Utilizing aggregate transit demand with dynamic transit assignment models : a guide for metropolitan planning organizations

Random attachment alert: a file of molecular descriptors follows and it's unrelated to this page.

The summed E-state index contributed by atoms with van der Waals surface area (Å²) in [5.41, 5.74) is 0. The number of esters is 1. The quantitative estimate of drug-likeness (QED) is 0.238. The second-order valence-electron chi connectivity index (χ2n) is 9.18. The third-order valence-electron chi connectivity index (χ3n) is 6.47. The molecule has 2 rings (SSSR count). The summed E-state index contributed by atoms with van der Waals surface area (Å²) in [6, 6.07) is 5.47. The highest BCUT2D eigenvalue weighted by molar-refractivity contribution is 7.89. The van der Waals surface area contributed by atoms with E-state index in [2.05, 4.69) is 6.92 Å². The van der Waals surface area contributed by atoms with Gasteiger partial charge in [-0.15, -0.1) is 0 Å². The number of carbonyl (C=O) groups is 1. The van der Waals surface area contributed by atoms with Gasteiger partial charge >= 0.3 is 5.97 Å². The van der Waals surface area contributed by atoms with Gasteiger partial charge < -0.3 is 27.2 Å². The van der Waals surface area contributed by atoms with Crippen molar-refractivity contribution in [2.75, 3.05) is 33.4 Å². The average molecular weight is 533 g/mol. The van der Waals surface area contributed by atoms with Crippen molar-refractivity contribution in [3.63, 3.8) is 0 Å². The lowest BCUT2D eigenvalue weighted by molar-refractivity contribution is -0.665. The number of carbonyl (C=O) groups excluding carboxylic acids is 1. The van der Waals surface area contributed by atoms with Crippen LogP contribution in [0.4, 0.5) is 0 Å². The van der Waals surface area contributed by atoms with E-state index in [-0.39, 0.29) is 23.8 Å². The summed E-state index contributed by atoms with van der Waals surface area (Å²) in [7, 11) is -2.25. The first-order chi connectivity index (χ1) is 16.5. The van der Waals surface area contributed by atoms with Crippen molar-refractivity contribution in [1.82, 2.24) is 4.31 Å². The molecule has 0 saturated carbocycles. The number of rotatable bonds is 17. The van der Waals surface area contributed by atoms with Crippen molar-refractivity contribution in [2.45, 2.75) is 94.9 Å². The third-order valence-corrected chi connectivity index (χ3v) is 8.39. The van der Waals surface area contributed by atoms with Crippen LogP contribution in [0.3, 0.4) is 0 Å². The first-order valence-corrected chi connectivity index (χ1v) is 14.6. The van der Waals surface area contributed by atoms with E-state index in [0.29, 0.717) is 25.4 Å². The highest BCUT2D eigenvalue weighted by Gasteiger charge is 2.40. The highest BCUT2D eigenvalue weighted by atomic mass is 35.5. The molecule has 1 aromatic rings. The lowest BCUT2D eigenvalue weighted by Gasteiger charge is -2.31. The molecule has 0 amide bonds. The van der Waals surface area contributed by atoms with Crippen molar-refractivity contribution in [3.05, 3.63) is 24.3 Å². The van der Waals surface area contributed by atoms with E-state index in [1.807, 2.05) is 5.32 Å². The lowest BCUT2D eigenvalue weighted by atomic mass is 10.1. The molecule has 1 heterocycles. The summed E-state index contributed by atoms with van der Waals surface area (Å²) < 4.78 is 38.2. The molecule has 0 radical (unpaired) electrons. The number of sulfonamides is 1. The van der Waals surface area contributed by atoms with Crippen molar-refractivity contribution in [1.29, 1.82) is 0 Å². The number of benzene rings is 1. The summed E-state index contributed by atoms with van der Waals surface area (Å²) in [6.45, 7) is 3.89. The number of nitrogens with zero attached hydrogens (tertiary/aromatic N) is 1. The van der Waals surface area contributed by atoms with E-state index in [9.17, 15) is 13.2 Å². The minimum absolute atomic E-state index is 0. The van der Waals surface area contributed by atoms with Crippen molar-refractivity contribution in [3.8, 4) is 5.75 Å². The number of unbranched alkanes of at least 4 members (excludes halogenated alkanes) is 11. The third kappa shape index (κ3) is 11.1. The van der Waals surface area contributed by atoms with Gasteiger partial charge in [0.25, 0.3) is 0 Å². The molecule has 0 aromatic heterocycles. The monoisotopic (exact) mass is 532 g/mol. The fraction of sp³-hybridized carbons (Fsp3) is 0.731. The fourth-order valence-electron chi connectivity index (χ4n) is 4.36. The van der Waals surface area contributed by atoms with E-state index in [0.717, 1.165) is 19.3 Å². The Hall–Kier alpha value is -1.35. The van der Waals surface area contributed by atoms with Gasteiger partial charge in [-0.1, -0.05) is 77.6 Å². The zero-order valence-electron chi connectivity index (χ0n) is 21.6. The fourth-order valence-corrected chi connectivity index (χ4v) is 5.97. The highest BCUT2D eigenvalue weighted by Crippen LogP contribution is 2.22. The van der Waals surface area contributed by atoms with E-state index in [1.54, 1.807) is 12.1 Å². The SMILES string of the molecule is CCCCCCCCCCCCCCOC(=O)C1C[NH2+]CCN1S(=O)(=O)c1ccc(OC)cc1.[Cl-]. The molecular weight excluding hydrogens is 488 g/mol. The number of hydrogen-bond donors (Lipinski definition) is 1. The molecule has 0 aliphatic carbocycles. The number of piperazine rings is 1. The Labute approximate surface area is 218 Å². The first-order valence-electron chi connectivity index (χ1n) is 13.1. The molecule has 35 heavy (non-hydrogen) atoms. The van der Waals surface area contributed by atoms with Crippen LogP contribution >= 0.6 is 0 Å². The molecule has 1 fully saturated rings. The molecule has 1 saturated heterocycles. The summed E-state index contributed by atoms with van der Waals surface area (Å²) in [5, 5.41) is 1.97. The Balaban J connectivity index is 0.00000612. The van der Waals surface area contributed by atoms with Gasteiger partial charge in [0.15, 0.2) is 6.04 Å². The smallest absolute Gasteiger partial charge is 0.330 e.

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Activity based models and dynamic traffic assignment models have begun to emerge in the transportation planning industry as an alternative method to the traditional four-step model by more realistically representing trip tours on a finer time scale and depicting the effects of time-dependent traffic flow throughout the network. A barrier, however, for many MPOs across the country to developing ABMs and DTA models is the immense amount of resources required to produce and validate a complete network. Having the capability of using trip tables produced using the four-step model allows MPOs to benefit from the advantages of using a dynamic model while accepting some inaccuracies due to inherent incompatibilities between model methodologies. DTA models have predominately lacked the ability to represent transit apart from pre-specified dwell times, yet current initiatives are focused on developing FAST-TrIPs as a dynamic transit assignment model capable of integrating with DTA software packages to better account for variations in transit ridership. This thesis seeks to act as a guide for MPOs looking to implement existing transit trip tables from a four-step model in conjunction with FAST-TrIPs dynamic transit assignment software to analyze the affects of transit vehicle congestion and schedule reliability at the passenger level. Due to innate assumptions made when modeling transit in the four-step model such as transit schedule and accessibility, modelers must take particular care in characterizing inputs for the dynamic model. Proposals are made related to developing the transit network, processing transit demand, and creating configuration settings for the model. A case study set in Austin, TX uses the regional transit network and transit demand to emphasize particular inputs that are susceptible to causing passengers to go unassigned due to the inconsistency of the models while suggesting opportunities to limit such issues. Due to the high variability in current four-step model structures, the goal of this thesis provides readers with the proper knowledge necessary to develop unique processes applicable to their own region.